The other day I was sitting at home looking out the window at an achingly crisp, clear blue sky. A slight, cool breeze was wafting through that open window, and faint birdsong accented a view of tree tops in blooms of pink, red, and white. The blue-tinged mountains were hovering in the distance, proud and majestic.
Only, no. I was actually at work. Underground. In front of a computer screen, whose glare of artificial lights was diligently nurturing a growing headache behind my eyes. It was also raining that day, if I recall.
I wish I could say that days like that are rare and that 99 percent of the time I wake up chipper, well-rested, and eager to go to work. I also wish that I could say that I nearly always return home at the end of the day confident in a job well done and completely satisfied with my life choices. I would also like a superpower: Teleportation would be nice.
For three years now, residency has shown me many ups and even more downs. Medical training is a grind. In the analogy of a stone mill, we are probably the wheat: forced to shed all of our protective coating and subjected to intense pressure to produce a more uniform and versatile product. Actually, it may be more apt to say that we are ground.
And I think we all get it. Physicians are held to a higher standard ethically, professionally, and interpersonally. The priority of a training program is to produce good quality doctors and not necessarily happy, well-adjusted doctors. If you can do both, great! But one out of two ain’t bad. Look, we’re not going to change decades of medical tradition with a blog post. So, in this last blog post of residency, I just want to relay some of the thoughts that have kept me sane for these past three years.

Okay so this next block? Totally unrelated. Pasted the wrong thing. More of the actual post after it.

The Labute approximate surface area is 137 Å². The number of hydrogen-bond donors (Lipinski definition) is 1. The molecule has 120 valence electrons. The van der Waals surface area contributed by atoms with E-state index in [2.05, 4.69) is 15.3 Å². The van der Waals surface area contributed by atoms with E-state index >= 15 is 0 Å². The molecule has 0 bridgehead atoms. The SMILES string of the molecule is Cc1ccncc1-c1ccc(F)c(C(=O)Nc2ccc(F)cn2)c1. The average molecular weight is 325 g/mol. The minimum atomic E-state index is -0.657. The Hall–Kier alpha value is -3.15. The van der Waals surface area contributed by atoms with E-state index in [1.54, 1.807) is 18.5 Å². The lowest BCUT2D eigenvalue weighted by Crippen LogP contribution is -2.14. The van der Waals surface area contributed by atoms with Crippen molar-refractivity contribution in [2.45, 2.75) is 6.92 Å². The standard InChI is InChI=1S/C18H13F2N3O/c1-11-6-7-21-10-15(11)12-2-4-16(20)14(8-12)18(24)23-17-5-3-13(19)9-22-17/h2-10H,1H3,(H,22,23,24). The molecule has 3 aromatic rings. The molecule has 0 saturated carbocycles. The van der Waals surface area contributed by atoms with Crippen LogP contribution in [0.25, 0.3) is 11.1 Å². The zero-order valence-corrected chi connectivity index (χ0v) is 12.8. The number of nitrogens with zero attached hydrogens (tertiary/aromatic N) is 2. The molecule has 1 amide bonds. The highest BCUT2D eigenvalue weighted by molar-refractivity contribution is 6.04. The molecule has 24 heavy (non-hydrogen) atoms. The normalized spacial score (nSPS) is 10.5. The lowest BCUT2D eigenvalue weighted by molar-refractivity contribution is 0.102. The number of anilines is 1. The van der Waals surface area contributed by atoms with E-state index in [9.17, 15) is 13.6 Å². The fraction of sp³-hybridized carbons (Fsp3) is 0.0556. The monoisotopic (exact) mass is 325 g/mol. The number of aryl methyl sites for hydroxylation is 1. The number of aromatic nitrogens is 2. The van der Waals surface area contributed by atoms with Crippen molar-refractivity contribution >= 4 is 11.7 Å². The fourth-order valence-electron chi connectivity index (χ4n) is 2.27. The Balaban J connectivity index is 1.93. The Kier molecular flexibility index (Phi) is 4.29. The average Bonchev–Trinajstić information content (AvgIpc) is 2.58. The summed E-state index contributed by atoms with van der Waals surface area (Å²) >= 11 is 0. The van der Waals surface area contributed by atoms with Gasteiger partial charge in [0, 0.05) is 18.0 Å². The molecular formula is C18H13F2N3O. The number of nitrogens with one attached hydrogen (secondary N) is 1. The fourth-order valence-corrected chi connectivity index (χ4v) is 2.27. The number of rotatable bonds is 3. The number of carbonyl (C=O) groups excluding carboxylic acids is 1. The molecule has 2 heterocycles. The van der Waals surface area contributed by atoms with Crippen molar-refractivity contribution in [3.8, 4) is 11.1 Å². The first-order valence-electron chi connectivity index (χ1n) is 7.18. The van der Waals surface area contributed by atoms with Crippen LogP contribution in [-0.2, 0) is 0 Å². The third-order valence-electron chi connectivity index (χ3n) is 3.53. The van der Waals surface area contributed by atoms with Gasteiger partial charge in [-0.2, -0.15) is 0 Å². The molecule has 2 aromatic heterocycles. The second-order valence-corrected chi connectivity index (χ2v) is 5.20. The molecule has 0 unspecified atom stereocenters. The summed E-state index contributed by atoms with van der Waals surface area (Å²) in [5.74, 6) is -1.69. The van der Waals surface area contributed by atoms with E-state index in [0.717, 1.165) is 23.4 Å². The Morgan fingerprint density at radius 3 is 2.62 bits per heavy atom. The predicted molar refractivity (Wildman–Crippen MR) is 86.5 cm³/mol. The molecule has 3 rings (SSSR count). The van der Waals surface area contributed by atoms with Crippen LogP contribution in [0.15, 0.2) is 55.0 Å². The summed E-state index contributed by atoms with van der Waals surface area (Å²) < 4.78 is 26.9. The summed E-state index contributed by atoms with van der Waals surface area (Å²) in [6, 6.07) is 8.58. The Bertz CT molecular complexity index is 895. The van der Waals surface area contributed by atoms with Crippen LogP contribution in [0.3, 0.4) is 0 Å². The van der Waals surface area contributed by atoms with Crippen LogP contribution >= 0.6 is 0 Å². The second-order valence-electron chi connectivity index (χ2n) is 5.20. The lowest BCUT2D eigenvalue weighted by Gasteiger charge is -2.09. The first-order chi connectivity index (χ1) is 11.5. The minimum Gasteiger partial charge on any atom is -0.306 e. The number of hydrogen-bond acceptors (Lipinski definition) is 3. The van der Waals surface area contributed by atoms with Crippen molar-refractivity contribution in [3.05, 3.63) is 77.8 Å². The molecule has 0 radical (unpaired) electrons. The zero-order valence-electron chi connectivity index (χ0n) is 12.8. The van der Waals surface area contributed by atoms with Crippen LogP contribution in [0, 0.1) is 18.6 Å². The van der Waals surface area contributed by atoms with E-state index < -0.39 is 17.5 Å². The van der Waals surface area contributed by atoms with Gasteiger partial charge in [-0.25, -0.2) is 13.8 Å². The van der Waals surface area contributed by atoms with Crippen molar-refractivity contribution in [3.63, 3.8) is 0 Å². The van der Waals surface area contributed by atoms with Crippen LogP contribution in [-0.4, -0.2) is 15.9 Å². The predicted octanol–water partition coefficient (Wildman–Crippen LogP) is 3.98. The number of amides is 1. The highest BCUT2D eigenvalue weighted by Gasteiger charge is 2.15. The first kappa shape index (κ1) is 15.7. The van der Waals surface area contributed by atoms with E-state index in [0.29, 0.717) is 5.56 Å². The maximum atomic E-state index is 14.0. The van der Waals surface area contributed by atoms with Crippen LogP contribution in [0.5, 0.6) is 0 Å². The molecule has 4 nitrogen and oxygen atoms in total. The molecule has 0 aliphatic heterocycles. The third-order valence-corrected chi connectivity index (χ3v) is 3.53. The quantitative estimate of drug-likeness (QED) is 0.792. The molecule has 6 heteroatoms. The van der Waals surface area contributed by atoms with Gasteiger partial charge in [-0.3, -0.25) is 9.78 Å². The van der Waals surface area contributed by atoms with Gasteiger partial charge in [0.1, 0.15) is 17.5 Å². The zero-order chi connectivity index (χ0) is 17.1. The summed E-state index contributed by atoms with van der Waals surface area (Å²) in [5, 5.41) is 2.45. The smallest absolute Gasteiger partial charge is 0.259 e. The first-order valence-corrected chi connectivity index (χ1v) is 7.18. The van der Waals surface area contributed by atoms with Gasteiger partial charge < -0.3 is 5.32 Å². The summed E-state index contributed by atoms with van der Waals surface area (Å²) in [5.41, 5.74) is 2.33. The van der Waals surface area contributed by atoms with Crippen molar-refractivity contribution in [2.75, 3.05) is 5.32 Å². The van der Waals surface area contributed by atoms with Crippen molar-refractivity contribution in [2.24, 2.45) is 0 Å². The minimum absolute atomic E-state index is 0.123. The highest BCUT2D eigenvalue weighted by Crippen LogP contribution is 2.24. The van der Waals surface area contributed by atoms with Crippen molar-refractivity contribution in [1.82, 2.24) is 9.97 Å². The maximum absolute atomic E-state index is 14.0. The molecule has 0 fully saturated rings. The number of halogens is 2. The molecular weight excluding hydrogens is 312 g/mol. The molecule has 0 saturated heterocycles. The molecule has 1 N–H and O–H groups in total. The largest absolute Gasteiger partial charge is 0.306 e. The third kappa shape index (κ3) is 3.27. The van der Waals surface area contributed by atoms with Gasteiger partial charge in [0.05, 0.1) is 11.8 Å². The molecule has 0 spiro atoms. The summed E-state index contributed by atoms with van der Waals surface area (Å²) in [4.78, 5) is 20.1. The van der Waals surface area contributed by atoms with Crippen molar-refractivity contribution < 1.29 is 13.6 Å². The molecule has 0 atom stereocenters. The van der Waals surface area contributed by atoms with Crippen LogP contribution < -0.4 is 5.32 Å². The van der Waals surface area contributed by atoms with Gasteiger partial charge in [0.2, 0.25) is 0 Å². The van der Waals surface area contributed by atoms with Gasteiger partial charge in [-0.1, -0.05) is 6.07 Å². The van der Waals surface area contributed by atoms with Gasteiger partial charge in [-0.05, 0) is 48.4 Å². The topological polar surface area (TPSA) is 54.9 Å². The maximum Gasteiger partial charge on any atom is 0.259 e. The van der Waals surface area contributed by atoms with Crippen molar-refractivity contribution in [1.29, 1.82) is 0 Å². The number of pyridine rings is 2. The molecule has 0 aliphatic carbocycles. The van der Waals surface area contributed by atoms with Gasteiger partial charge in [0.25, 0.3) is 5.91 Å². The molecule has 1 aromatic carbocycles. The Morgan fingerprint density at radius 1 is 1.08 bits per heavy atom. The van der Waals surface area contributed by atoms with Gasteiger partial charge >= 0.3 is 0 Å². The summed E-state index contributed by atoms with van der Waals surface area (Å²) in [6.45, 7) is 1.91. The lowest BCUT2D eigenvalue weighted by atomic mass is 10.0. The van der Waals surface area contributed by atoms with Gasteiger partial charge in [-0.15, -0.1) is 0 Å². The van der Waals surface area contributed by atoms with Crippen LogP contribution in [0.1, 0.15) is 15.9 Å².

Gratitude, I’ve found, is the most important key to wellness. It gives perspective when things are bleak and meaning to 80-hour work weeks. I feel grateful for many things. I am living in a pretty part of the country. Nature is never more than 15 to 20 minutes away. I have the opportunity to work with wonderful, intelligent, and caring people in all stages of their careers and my job is one in which I can realistically better myself in objective ways throughout my life. I’m thankful for the family and friends who have believed in me and what I do more consistently than I have.
Food is plentiful: I can eat avocados when it is snowing, blueberries year round, and meals from a dozen different cultures are within a 20-minute drive. In the past few years, I have “gained a few pounds” which is amazing if you think about it. I have access to excess calories to the point where it takes effort to have a negative energy balance which is something virtually unheard of in the history of humanity.
We are blessed to live in interesting times. New planets are being discovered regularly, a manned mission to Mars is probable in my lifetime, and there exists such a powerful drive to make the country and world better for coming generations that it feels impossible not to be optimistic about the future.
Now at the end of residency, I am even grateful for the long nights and difficult situations which have allowed me to explore all manner of negative emotions directed towards me or others.
To leave things here, for all current residents: There is light at the end of the tunnel. Life can be meaningful even in the midst of residency. I encourage all of you to explore the things in life that you are grateful for and I wish all of you lives full of reciprocated affection.
Karl Chen is a family physician. This article originally appeared in Family Medicine Vital Signs.
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